Diagnosis of Depressive Disorder
Despite the efforts by the scientific community to find a test that would enable an accurate diagnosis to be made with objectivity, depressive disorders, at the moment, do not have any specific technique available useful for making this diagnosis.
At the moment, none of the imaging tests that are used to “see” the brain (CT scan, scanner, magnetic resonance, radiography, SPECT, PET, functional magnetic resonance, the electroencephalogram [EEG], blood analysis—including serotonin and/or lithium—, or genetic studies using saliva or mucosa from the mouth) are useful for diagnosing depressive disorders.
The only relevant information source for the diagnosis of this illness, is the clinical interview with the patient (and, often, with a close relative). It is also important to highlight that the use of scales and clinically structured interviews cannot ensure the infallibility of the diagnosis.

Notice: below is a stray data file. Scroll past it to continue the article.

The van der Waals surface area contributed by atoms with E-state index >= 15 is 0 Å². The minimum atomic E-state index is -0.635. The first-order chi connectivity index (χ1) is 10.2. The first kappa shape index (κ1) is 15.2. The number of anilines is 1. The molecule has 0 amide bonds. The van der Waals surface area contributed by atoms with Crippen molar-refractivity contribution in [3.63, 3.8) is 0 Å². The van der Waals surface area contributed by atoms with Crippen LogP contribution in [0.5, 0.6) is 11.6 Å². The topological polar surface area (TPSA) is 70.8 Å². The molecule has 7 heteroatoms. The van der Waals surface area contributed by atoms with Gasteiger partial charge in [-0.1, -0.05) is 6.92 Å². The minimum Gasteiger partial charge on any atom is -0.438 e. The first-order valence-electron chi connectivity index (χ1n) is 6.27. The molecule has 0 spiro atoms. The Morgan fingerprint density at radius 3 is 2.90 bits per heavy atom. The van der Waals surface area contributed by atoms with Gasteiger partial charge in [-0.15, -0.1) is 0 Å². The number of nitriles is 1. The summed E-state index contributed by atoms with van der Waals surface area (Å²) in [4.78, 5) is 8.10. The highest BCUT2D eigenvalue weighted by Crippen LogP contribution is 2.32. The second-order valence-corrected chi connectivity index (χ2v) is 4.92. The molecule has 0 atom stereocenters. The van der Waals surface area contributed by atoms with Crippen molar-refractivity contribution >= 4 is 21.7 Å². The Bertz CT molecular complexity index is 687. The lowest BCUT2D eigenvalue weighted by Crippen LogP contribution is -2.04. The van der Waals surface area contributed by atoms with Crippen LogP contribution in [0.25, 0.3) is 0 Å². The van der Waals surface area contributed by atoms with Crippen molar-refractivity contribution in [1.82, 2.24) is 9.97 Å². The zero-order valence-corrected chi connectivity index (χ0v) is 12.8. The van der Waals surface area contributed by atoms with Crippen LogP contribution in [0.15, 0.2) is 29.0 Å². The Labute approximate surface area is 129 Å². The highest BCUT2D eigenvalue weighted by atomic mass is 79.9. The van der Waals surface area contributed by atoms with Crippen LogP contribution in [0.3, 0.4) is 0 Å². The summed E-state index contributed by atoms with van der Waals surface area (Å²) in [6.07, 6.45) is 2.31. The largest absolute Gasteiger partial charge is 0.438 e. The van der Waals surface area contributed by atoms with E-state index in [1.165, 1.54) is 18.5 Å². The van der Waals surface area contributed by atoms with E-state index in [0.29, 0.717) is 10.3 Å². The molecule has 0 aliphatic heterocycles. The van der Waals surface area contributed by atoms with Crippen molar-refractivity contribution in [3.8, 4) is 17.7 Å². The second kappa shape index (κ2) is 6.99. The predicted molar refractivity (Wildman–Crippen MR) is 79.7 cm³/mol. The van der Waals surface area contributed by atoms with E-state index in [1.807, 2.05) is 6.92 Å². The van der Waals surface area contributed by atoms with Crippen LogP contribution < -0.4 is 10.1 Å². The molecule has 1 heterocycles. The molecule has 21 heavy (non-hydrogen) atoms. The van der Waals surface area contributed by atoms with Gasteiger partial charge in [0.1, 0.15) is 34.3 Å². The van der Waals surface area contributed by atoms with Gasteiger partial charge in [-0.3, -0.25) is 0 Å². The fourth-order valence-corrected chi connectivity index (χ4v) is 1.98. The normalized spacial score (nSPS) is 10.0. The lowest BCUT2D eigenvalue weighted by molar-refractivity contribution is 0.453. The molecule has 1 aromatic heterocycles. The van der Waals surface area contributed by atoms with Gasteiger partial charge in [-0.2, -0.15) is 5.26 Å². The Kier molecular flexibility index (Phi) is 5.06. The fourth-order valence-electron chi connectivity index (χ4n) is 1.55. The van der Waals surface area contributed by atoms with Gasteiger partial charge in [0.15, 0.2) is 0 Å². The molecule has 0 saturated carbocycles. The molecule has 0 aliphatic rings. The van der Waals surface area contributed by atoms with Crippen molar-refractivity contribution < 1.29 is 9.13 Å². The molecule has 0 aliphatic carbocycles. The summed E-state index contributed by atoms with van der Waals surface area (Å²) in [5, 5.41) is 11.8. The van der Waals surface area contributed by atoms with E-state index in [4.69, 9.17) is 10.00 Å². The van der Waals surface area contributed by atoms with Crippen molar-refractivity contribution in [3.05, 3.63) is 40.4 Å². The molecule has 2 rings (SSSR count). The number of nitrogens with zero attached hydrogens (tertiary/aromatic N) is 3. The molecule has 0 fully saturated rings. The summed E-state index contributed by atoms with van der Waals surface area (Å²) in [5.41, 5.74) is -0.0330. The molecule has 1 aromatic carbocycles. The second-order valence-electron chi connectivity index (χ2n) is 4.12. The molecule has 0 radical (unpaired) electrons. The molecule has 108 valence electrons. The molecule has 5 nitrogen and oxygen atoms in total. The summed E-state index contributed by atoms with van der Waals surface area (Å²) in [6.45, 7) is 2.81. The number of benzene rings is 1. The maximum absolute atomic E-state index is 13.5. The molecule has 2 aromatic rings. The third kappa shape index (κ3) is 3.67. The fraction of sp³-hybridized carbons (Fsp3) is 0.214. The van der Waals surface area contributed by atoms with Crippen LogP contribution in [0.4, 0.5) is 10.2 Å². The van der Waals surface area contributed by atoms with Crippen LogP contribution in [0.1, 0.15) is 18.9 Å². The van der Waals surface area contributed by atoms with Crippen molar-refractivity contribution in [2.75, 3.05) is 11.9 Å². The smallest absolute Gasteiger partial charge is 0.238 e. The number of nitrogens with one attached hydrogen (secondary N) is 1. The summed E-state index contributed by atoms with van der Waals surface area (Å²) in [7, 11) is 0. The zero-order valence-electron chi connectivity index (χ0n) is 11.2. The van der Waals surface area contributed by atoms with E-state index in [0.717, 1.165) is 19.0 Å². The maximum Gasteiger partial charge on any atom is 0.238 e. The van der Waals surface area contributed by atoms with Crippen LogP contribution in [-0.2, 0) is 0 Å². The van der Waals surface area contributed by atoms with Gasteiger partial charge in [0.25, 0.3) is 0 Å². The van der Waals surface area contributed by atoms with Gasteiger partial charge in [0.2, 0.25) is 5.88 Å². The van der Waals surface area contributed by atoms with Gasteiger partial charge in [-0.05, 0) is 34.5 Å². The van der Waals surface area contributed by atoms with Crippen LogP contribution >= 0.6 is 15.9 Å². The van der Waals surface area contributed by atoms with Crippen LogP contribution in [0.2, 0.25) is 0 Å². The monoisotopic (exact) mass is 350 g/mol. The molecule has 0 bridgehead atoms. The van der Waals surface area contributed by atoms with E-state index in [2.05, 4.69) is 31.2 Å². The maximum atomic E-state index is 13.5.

Is it useful to measure blood serotonin levels?
For several decades, it has been suggested that the cause or aetiology of depressive disorders (particularly, depressive episodes—major depression) could be due to a decrease in the levels of serotonin in the brain. However, it has never been able to be demonstrated, and for this reason, it is currently not justified to measure serotonin levels in blood with the aim of making or ruling out the diagnosis of a depressive disorder.
On the other hand, to quantify the levels of serotonin in blood adds a significant confounding factor or, better said, error. The margins of “normality” that are shown in the results report of the analysis make reference to “normal ranges” for individuals on experimental treatment with tryptophan (a molecule that the body uses to make serotonin). The experimental treatment with tryptophan gives rise to artificially (and uselessly) elevated blood levels of serotonin; if evaluated with this “artificial” normal range, in patients that are not ingesting tryptophan supplements, the levels of serotonin in the blood appear “abnormally” low (when in reality, they are normal).
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